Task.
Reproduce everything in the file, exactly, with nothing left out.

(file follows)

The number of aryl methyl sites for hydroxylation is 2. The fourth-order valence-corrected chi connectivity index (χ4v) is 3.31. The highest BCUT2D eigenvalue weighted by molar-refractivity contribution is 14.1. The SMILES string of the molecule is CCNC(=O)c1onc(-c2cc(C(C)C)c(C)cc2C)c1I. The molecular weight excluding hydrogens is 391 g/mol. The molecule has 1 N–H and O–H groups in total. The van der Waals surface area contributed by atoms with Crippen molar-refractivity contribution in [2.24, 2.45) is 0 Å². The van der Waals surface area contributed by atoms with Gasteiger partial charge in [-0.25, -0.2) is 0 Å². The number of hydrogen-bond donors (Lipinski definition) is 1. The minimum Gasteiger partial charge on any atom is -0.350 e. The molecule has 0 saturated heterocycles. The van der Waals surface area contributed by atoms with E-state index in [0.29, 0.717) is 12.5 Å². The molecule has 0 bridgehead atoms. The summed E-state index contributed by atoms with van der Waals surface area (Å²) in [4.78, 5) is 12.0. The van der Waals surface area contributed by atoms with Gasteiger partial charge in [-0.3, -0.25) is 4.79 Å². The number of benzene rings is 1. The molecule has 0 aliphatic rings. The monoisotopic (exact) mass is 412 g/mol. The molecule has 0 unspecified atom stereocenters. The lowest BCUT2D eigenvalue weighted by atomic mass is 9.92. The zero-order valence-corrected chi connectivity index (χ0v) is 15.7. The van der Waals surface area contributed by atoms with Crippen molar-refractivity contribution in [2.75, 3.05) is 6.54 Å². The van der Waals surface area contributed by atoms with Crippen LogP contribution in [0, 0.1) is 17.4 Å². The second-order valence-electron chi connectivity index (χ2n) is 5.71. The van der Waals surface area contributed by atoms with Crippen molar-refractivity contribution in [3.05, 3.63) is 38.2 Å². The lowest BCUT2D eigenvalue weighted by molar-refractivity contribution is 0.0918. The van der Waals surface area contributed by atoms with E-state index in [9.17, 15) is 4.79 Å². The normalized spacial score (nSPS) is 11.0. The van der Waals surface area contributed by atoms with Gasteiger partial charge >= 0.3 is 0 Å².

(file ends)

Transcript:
The number of aryl methyl sites for hydroxylation is 2. The fourth-order valence-corrected chi connectivity index (χ4v) is 3.31. The highest BCUT2D eigenvalue weighted by molar-refractivity contribution is 14.1. The SMILES string of the molecule is CCNC(=O)c1onc(-c2cc(C(C)C)c(C)cc2C)c1I. The molecular weight excluding hydrogens is 391 g/mol. The molecule has 1 N–H and O–H groups in total. The van der Waals surface area contributed by atoms with Crippen molar-refractivity contribution in [2.24, 2.45) is 0 Å². The van der Waals surface area contributed by atoms with Gasteiger partial charge in [-0.25, -0.2) is 0 Å². The number of hydrogen-bond donors (Lipinski definition) is 1. The minimum Gasteiger partial charge on any atom is -0.350 e. The molecule has 0 saturated heterocycles. The van der Waals surface area contributed by atoms with E-state index in [0.29, 0.717) is 12.5 Å². The molecule has 0 bridgehead atoms. The summed E-state index contributed by atoms with van der Waals surface area (Å²) in [4.78, 5) is 12.0. The van der Waals surface area contributed by atoms with Gasteiger partial charge in [-0.3, -0.25) is 4.79 Å². The number of benzene rings is 1. The molecule has 0 aliphatic rings. The monoisotopic (exact) mass is 412 g/mol. The molecule has 0 unspecified atom stereocenters. The lowest BCUT2D eigenvalue weighted by atomic mass is 9.92. The zero-order valence-corrected chi connectivity index (χ0v) is 15.7. The van der Waals surface area contributed by atoms with Crippen molar-refractivity contribution in [2.75, 3.05) is 6.54 Å². The van der Waals surface area contributed by atoms with Crippen LogP contribution in [0, 0.1) is 17.4 Å². The second-order valence-electron chi connectivity index (χ2n) is 5.71. The van der Waals surface area contributed by atoms with Crippen molar-refractivity contribution in [3.05, 3.63) is 38.2 Å². The lowest BCUT2D eigenvalue weighted by molar-refractivity contribution is 0.0918. The van der Waals surface area contributed by atoms with E-state index in [9.17, 15) is 4.79 Å². The normalized spacial score (nSPS) is 11.0. The van der Waals surface area contributed by atoms with Gasteiger partial charge >= 0.3 is 0 Å².